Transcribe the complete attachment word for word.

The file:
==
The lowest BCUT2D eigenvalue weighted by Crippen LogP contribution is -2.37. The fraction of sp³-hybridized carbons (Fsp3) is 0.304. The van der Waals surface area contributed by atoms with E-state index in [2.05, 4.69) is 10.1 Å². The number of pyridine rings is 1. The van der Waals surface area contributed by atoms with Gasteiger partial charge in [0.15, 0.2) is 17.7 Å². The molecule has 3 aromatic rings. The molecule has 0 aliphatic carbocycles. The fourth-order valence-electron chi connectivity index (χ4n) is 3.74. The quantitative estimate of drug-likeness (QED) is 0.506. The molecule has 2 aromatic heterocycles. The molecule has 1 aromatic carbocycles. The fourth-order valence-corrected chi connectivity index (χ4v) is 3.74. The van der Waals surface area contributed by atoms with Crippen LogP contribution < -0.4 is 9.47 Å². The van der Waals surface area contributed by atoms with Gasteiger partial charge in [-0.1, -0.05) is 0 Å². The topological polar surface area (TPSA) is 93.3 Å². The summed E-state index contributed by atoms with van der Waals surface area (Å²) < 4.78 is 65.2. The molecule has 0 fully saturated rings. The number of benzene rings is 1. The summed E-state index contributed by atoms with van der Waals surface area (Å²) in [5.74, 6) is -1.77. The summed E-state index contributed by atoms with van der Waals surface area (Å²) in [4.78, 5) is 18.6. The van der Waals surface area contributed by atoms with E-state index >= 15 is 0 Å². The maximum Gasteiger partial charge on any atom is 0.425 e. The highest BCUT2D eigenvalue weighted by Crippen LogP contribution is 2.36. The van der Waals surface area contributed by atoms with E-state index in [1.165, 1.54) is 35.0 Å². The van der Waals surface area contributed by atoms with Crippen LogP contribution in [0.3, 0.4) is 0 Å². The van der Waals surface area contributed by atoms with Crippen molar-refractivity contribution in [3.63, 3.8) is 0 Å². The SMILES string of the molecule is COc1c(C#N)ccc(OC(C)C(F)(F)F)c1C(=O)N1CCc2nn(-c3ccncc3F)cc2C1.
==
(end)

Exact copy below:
The lowest BCUT2D eigenvalue weighted by Crippen LogP contribution is -2.37. The fraction of sp³-hybridized carbons (Fsp3) is 0.304. The van der Waals surface area contributed by atoms with E-state index in [2.05, 4.69) is 10.1 Å². The number of pyridine rings is 1. The van der Waals surface area contributed by atoms with Gasteiger partial charge in [0.15, 0.2) is 17.7 Å². The molecule has 3 aromatic rings. The molecule has 0 aliphatic carbocycles. The fourth-order valence-electron chi connectivity index (χ4n) is 3.74. The quantitative estimate of drug-likeness (QED) is 0.506. The molecule has 2 aromatic heterocycles. The molecule has 1 aromatic carbocycles. The fourth-order valence-corrected chi connectivity index (χ4v) is 3.74. The van der Waals surface area contributed by atoms with Crippen LogP contribution < -0.4 is 9.47 Å². The van der Waals surface area contributed by atoms with Gasteiger partial charge in [-0.1, -0.05) is 0 Å². The topological polar surface area (TPSA) is 93.3 Å². The summed E-state index contributed by atoms with van der Waals surface area (Å²) < 4.78 is 65.2. The molecule has 0 fully saturated rings. The number of benzene rings is 1. The summed E-state index contributed by atoms with van der Waals surface area (Å²) in [5.74, 6) is -1.77. The summed E-state index contributed by atoms with van der Waals surface area (Å²) in [4.78, 5) is 18.6. The van der Waals surface area contributed by atoms with E-state index >= 15 is 0 Å². The maximum Gasteiger partial charge on any atom is 0.425 e. The highest BCUT2D eigenvalue weighted by Crippen LogP contribution is 2.36. The van der Waals surface area contributed by atoms with E-state index in [1.165, 1.54) is 35.0 Å². The van der Waals surface area contributed by atoms with Crippen LogP contribution in [0.3, 0.4) is 0 Å². The van der Waals surface area contributed by atoms with Crippen molar-refractivity contribution in [3.63, 3.8) is 0 Å². The SMILES string of the molecule is COc1c(C#N)ccc(OC(C)C(F)(F)F)c1C(=O)N1CCc2nn(-c3ccncc3F)cc2C1.